Approaching the Nativity with Childlike Faith
Within the genre of classic Christmas songs, there is only one that I can expect, without fail, to bring tears to my eyes: “Little Drummer Boy.” While it may lack the theological depth of “O Come O Come Emmanuel,” or the emotional crescendo of “O Holy Night,” this sweet song speaks to an essential characteristic of faith that has become increasingly rare in our modern world: childlikeness.
An engaged observer of Western society would not be surprised to learn that large families are increasingly a relic of the past; in fact, research evinces a growing trend of adults reporting that they have no interest in having children, ever. Between 2018 and 2021, the percentage of people aged 18 to 49 who reported that they did not plan to have children rose from 37% to 44%. Even among parents, nearly 75% have no plans to have an additional child, ever.
Some disturbingly extreme outliers like antinatalism activists “consider intentional human reproduction […] an irreversible, unnecessary, indefensible, and enduring form of harm…” Even among typical Americans, however, there is a growing normalization of simply disliking, or even hating, children — a mentality that the American Psychological Association refers to as “misopedia.”
Ethics and Public Policy Center fellow Patrick T. Brown poignantly reflected on Twitter about a personal experience with the phenomena that he refers to as “anti-familism,” writing, “I think my own favorite example of this was on a pandemic-era call (not with anyone related to EPPC!) during which one of my children was chatting in the background. A single middle-aged dude chimed in: ‘that’s just Patrick’s little reminder for everyone to use birth control.’”
There are any number of variables that one could point to in explanation of the anti-child sentiment in the United States: 49 years of unlimited abortion through all nine months of pregnancy under Roe v. Wade; the advent and commercialization of hormonal birth control; the popularizing of third-wave feminist “girl boss” culture that teaches women they cannot simultaneously succeed at a career and motherhood. All of the above, and more, are certainly culprits.
But the issue is not simply that the desire to procreate has diminished. The modern world is also increasingly stripping born children of their innate innocence at the earliest possible age.
A child born into the 21st century is taught that any discomfort she experiences during puberty is a sign that she was born into the wrong body — that puberty-blocking drugs and a double mastectomy will repair her brokenness. Parents across America forcibly expose their children to sexual content at drag shows and pride parades. One of the most popular toys of Christmas 2022 is a crystal ball — because, of course, kids are never too young to be introduced to the occult.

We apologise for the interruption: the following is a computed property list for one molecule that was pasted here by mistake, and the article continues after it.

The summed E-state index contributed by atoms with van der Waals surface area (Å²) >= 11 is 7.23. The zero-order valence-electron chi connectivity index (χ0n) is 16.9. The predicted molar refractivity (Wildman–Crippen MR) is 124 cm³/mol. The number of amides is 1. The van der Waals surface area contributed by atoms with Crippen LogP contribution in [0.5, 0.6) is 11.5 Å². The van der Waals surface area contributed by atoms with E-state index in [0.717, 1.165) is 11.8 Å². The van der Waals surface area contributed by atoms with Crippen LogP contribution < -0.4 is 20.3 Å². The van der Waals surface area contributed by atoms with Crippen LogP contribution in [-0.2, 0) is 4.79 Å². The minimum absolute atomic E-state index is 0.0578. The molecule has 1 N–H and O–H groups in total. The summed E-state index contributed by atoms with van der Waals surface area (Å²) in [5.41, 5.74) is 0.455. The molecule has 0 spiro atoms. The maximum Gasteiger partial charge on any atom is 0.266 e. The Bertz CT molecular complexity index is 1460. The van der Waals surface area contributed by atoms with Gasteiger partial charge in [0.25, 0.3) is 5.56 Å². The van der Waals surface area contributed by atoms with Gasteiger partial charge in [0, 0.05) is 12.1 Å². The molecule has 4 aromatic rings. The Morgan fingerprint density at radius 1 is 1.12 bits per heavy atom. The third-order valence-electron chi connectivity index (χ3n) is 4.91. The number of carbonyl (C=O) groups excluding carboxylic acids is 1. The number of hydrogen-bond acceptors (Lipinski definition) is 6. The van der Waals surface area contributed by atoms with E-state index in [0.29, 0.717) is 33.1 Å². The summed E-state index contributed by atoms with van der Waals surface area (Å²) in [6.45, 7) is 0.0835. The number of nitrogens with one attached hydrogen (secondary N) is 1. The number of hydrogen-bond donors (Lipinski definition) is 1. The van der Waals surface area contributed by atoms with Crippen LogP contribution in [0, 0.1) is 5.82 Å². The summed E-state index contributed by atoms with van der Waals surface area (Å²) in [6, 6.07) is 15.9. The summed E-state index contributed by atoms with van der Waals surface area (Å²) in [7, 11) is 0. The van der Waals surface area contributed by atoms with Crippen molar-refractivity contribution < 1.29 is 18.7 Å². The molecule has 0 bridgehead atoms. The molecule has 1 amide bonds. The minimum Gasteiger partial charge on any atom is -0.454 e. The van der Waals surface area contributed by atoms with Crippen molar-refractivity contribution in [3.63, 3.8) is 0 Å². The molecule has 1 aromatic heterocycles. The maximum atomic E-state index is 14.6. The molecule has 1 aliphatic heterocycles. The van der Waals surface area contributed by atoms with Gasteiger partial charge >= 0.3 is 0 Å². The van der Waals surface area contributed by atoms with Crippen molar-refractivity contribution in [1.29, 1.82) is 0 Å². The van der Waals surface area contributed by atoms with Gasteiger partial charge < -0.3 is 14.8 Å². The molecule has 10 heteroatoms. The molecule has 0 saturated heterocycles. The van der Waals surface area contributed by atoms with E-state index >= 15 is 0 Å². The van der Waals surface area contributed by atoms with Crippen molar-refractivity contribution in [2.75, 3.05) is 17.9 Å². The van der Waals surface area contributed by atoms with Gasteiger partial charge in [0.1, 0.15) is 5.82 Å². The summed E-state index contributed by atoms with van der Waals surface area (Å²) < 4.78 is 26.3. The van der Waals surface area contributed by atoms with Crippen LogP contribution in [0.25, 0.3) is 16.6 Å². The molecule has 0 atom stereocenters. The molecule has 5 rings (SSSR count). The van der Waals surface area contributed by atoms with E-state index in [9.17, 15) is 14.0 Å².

Somewhere between the haze of unlimited abortion and the advent of trans mania, western society began to wage war on children — both their existence, and their innocence.
Enter the “Little Drummer Boy.” Between the “rum pum pums,” the little boy in the song engages in a profound encounter with the infant Christ; “Little baby, I am a poor boy, too. I have no gift to bring that’s fit to give our King. Shall I play for you?” Mary nods, the ox and lamb keep time, and the child offers his music as a sign of devotion — as out of place and useless as it may seem to the outside observer. The Lord Jesus rewards his faithfulness with a smile.
This is the gift of childlike faith: the confidence to approach the King, knowing that there is no work that we can possibly achieve to earn our way into His favor, but trusting that faith alone, by grace alone, in Christ alone is sufficient.
In Mark 10:14-15, Jesus says, “Let the little children come to me, and do not hinder them, for the kingdom of God belongs to such as these. Truly I tell you, anyone who will not receive the kingdom of God like a little child will never enter it.” A society that fails to appreciate, and even persecutes, children and their innocence loses sight of the many gifts that children bring to the world, and the lessons that they have to offer if adults can only humble themselves to learn.
As we approach the celebration of Christmas, there is no better time to reflect on the value that each unique child brings to the world. Children are to be protected and loved as a precious gift — not treated as a nuisance or a barrier to higher goods. May we take seriously our sacred responsibility to treasure and protect the children in our lives — and may we humble ourselves to learn from their innocent faith as we approach the nativity.
Joy Stockbauer is a policy analyst for the Center for Human Dignity at Family Research Council.